Ng M, Fleming T, Robinson M, Thomson B, Graetz N, Margono C, et al. Global, regional, and national prevalence of overweight and obesity in children and adults during 1980–2013: a systematic analysis for the global burden of disease study 2013. Lancet. 2014;384:766–81.

  2. 2.

    Feigin VL, Krishnamurthi RV, Parmar P, Norrving B, Mensah GA, Bennett DA, et al. Update on the global burden of ischemic and hemorrhagic stroke in 1990-2013: the GBD 2013 study. Neuroepidemiology. 2015;45:161–76.

  3. 3.

    Wang W, Jiang B, Sun H, et al. Prevalence, incidence, and mortality of stroke in China results from a Nationwide population-based survey of 480687 adults. Circulation. 2017;135:759–71.

  4. 4.

    Albiin N, Asplund K, Bjermer L. Nutritional status of medical patients on emergency admission to hospital. Acta Med Scand. 1982;212:151–6.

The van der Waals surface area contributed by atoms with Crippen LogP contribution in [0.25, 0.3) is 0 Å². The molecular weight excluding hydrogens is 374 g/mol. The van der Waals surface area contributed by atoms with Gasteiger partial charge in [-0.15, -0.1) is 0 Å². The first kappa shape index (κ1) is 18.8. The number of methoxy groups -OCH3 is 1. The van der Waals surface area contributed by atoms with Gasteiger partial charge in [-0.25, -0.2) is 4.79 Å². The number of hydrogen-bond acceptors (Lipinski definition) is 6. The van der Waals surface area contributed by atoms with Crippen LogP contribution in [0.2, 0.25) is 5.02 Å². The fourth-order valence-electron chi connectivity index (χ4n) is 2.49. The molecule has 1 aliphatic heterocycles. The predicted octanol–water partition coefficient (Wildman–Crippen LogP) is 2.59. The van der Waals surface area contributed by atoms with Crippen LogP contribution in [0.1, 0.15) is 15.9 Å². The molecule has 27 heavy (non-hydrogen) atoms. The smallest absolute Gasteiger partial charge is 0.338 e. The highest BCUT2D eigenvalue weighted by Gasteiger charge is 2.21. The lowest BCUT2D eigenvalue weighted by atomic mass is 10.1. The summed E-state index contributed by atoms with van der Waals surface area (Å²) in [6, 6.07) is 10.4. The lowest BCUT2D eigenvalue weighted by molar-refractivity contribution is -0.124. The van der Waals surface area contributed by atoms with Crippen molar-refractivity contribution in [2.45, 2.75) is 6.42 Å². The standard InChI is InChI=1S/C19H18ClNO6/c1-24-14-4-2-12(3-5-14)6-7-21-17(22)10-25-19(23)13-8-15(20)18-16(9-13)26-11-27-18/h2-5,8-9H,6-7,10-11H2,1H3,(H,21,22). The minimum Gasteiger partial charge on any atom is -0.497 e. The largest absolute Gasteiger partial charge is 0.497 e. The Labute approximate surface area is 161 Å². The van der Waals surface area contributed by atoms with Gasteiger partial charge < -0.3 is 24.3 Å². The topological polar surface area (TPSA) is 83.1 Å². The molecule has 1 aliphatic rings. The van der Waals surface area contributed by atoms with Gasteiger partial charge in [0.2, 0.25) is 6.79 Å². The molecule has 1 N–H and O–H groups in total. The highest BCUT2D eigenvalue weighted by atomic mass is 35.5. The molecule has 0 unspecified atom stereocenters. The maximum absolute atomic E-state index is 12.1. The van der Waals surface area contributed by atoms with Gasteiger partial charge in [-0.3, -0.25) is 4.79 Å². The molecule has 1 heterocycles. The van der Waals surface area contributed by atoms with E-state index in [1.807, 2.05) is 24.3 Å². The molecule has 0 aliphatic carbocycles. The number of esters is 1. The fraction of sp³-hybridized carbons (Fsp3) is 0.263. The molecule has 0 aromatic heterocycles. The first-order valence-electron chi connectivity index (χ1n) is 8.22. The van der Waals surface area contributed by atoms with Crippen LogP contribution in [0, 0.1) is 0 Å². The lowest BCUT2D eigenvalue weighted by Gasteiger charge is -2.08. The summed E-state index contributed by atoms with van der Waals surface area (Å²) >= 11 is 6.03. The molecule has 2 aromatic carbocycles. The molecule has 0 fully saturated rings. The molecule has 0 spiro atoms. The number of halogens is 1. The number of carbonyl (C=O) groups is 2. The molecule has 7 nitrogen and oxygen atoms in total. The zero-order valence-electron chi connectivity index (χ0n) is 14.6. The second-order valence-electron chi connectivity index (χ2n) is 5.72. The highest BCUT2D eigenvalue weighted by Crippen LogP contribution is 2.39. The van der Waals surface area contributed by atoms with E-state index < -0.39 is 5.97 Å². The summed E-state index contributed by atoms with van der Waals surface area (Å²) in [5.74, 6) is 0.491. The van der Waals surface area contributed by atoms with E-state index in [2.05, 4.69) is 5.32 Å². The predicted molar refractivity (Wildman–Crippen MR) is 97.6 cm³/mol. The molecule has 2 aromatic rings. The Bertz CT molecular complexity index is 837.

5. 5.

    Reilly JJ Jr, Hull SF, Albert N, Waller A, Bringardener S. Economic impact of malnutrition: a model system for hospitalized patients. JPEN J Parenter Enteral Nutr. 1988;12:371–6.

  6. 6.

    Dominioni L, Dionigi R. Immunological function and nutritional assessment. JPEN J Parenter Enteral Nutr. 1987;11(5 Suppl):70S–2S.

  7. 7.

    Collaboration FT. Poor nutritional status on admission predicts poor outcomes after stroke: observational data from the FOOD trial. Stroke. 2003;34:1450–6.

  8. 8.

    Smithard DG, O'Neill PA, England RE, et al. The natural history of dysphagia following a stroke. Dysphagia. 1997;12:188–93.

  9. 9.

    Mann G, Hankey GJ, Cameron D. Swallowing function after stroke. Prognosis and prognostic factors at 6 months. Stroke. 1999;30:744–8.